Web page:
6 easy adjustments to change any car’s performance character
We all like to play pretend and be race-car drivers, even when we actually are race-car drivers. Adding a little more aggressive feel to your car’s handling can really enhance the experience of driving, whether you have a modern, four-cylinder boringmobile or a vintage car that you would like to elevate from stylish to focused.
Regardless of your candidate, here are six great places to start dialing up the fun factor of the driving experience. They range from pretty cheap to medium money plus large time investment. Give them a read, and you might just find your next winter project.
Production cars balance efficiency with stability, but with a few turns of their tie rods, you can give one a more aggressive personality. Whether you’re looking for quicker turn-in or more stability at high speed, the vast majority of production cars have enough built-in adjustability to accomodate you.
Research how the three options for front-end alignment influence driving feel. (Brush up on the terminology here.) Then contact an alignment shop to get your car dialed-in to your custom specs. The nice thing about this option? The changes are easily reversed.
Much of engine tuning is based on safety. Not preservation of the occupants’ lives, but the wellbeing of pistons and valves. Factory specs may be conservative, but know that if you push too far on timing it can be an expensive adventure. Proper timing can give you more power, so optimize the ignition timing for your engine modifications. This is especially easy for distributor-equipped engines, but learning to tune with a laptop is not nearly as scary as some would lead you to believe. Classes and tutorials are out there for various programs tailored to modern performance cars.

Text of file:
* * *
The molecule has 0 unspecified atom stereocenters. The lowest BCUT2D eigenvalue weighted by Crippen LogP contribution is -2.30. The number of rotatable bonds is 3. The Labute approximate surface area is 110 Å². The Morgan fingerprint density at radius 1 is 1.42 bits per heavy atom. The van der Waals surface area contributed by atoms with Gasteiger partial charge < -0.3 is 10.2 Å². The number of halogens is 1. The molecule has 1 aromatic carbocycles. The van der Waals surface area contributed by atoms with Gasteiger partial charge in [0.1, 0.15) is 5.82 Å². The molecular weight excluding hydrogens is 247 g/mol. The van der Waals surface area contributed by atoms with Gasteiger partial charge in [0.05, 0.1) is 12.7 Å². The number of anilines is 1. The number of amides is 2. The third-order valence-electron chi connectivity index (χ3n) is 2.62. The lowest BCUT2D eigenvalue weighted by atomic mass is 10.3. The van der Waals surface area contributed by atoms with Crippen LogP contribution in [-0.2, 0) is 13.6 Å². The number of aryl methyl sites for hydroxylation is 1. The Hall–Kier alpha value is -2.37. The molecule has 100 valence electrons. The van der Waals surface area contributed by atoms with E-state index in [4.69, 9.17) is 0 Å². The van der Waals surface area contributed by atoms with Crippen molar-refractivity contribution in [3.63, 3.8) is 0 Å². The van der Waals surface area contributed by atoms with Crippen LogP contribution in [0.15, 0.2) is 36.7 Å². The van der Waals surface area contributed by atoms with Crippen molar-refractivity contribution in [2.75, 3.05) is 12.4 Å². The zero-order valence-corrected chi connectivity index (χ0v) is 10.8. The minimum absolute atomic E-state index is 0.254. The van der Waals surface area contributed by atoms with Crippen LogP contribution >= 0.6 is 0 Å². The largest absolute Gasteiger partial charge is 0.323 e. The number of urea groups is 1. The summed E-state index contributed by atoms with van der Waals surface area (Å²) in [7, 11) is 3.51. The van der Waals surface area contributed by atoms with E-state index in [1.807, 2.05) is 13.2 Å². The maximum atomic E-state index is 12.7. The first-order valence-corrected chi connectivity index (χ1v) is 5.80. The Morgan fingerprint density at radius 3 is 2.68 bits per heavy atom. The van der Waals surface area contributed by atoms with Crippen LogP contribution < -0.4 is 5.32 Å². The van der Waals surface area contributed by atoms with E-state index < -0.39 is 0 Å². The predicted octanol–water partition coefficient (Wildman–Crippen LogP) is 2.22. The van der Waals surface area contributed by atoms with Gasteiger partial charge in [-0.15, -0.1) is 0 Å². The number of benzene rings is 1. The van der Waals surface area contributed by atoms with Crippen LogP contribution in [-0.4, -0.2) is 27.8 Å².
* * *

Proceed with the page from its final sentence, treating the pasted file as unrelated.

Eliminating play or slop in the pivot points of your suspension will really tighten up the feel of your car. It will also dial the noise, vibration, and harshness up significantly. Fresh rubber bushings go a long way into making a tired car fresh again, and stepping up to polyurethane bushings will produce an even stiffer ride. Be careful here: You may be tempting to put poly bushings everywhere, but those may be overkill for your project or simply ill-suited to your driving habits and local roads. Every type of modification is a compromise; this is one that can be a pain to undo.
Shocks and/or springs
Minimize the body roll of your car and suddenly your car feels ready to take on Le Mans. Well, almost. Many modern cars accomodate bolt-in coilovers that allow for heaps of adjustment and tuning after the fact. For classic rides, you may have to commission custom coil or leaf springs, but the good news is that the work is often more affordable than you might fear. Combine fresh springs with a good set of shocks, and you will find yourself seeking out on-ramps and curvy roads with more confidence than ever.
We all want more power—more faster is more better, obviously—but before you flash a moon tune onto your car’s ECU, consider the simpler principle of mechanical advantage. Unless you are at the track regularly, you likely could stand to sacrifice top speed in exchange for better acceleration. Changing the final drive ratio is a prime way to achieve that and is especially straightforward on vintage stick-axle cars. Go ahead and add Positraction while you are in there for extra traction when you need it most.
Last one, easiest one. A lot of folks will be familiar with the Colin Chapman quote about simplifying and adding lightness, but they may not think about applying it to a car that’s already assembled, and by someone else. If you can tolerate additional NVH (that’s noise, vibration, and harshness in engineer-speak) you can shave pounds by removing insulation or additional fluff from your car. I removed the back seat from my Chevrolet Corvair to shed a little weight. Ounces make pounds, and fewer pounds means faster cars. You can probably keep the Sawzall in the toolbox, though.